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Politics and Brands: Beware with the mixture

Some months ago, a reporter asked me to what extent I thought the manifestations of brands were relevant about themes that are purely political in nature. The episode of the invasion of the Capitol in Washington was the reason for the question. Brands like Chevron, Coca-Cola, and Ben & Jerry’s manifested themselves about the absurdity of what happened. But the Capitol was only one example.

This is one of those discussions where public positioning is as important as it is risky. As soon as the reporter asked the question, I went to the mirror and, unsure, looked at myself: Jaime, you have an opinion on the subject, don’t you? So, it is better to say what you think, because silence, in this case, is a terrible adviser.

So, here goes what I think and what I said. I believe that brands’ supreme compromise is with society and not with the market. By the way, I am convinced that the market is an expression that only represents a technical abstraction that hides its true reality and nature: people.

Very well, this compromise with society demands, in first place, that brands be rooted in legitimate values and principles, that they not only speak, but practice. Or, as they say in English, companies must walk the talk. Fulfill their main objective: tend to clients and consumers, and well, people.

If, in addition to doing this well, if, in addition to being competent in handing in their "homework correctly", they believe that they must participate in the political arena, the demands change. What are these demands?

The first sine qua non condition to enter, even if eventually in this arena, is: never be an opportunist. With all of the transparency that the digital world gave us, the upstarts are discovered much earlier than they might suppose. And the worst is when they are unmasked inside the home, that is, when its own collaborators know that the nice phrases of its leaders and their public manifestations are a cerca-lourenço discussion.

The second condition is inner clarity about itself. “Only those who sufficiently and honestly know what the company represents before the society has the right to act before the world and say what others should do. Those who don’t have clarity about the nature of its Purpose, and that can’t align their external speech and communication in a coherent way with it, should stay quiet. Beyond this, let’s not forget, Purpose has a central power in the life of an organization, but even so, it doesn’t serve as support for lousy initiatives and even less so opportunistic initiatives. It’s like the bayonets, in the phrase attributed to Napoleon: “Like the bayonets, you can do everything, except one thing: sit on top of them.”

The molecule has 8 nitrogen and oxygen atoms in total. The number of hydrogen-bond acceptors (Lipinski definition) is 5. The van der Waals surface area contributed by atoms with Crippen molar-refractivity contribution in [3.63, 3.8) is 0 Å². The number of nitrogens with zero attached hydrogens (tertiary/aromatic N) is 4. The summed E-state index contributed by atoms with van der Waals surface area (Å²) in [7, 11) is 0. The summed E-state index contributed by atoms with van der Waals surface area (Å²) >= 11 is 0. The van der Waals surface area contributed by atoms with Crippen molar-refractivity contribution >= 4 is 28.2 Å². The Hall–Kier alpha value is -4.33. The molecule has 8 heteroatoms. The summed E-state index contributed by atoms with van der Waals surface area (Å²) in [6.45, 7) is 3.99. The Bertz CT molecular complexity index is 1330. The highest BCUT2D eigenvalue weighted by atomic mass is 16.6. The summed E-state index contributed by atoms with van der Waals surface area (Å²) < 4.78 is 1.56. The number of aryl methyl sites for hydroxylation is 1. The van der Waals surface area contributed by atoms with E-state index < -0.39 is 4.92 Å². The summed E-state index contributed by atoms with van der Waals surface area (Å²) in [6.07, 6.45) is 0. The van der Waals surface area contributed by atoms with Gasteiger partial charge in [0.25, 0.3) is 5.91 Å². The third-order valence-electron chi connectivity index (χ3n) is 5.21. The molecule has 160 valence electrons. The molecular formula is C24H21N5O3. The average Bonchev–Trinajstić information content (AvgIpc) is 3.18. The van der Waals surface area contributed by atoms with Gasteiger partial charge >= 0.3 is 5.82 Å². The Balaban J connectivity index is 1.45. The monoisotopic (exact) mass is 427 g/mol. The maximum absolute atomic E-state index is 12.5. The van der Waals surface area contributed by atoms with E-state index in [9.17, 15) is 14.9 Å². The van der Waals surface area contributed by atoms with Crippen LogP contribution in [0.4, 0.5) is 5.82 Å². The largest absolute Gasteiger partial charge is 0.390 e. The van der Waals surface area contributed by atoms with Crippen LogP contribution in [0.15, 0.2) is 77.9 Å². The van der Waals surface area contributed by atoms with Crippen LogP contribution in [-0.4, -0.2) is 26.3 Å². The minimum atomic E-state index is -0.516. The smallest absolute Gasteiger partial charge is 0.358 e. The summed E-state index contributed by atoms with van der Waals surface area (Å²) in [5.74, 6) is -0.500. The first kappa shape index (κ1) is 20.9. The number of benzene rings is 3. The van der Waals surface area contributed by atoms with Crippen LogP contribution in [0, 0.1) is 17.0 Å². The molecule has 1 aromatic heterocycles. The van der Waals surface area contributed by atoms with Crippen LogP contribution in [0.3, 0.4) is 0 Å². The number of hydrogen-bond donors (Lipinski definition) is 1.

The third condition is being ready to face another battle ground. It is the ground of political and ideological consistency. As much as the internal segments of an organization pressure it so that it becomes involved in public and political discussions, let’s be very careful about this! The leaders, even though they must be sensitive to demands of this nature in their role as collaborators, breathe deep before taking this step. A company and its brands cannot be a windsock like the ones in airports that only follow the direction of the wind.

In summary, politics and brands are quite the explosive mixture. I read, some time ago on Estadão the following: “The Ministério Público Federal formalized last Friday the archival of the inquiry against Volkswagen for supporting the German assembler that repressed during the military dictatorship in Brazil (1964-1985). “In exchange for the non-proposition of criminal actions,” the company must cover a fine of R$ 36,3 million to ex-workers that suffered during the dictatorship.

That is, beyond being explosive, the mixture can be expensive: cqd !


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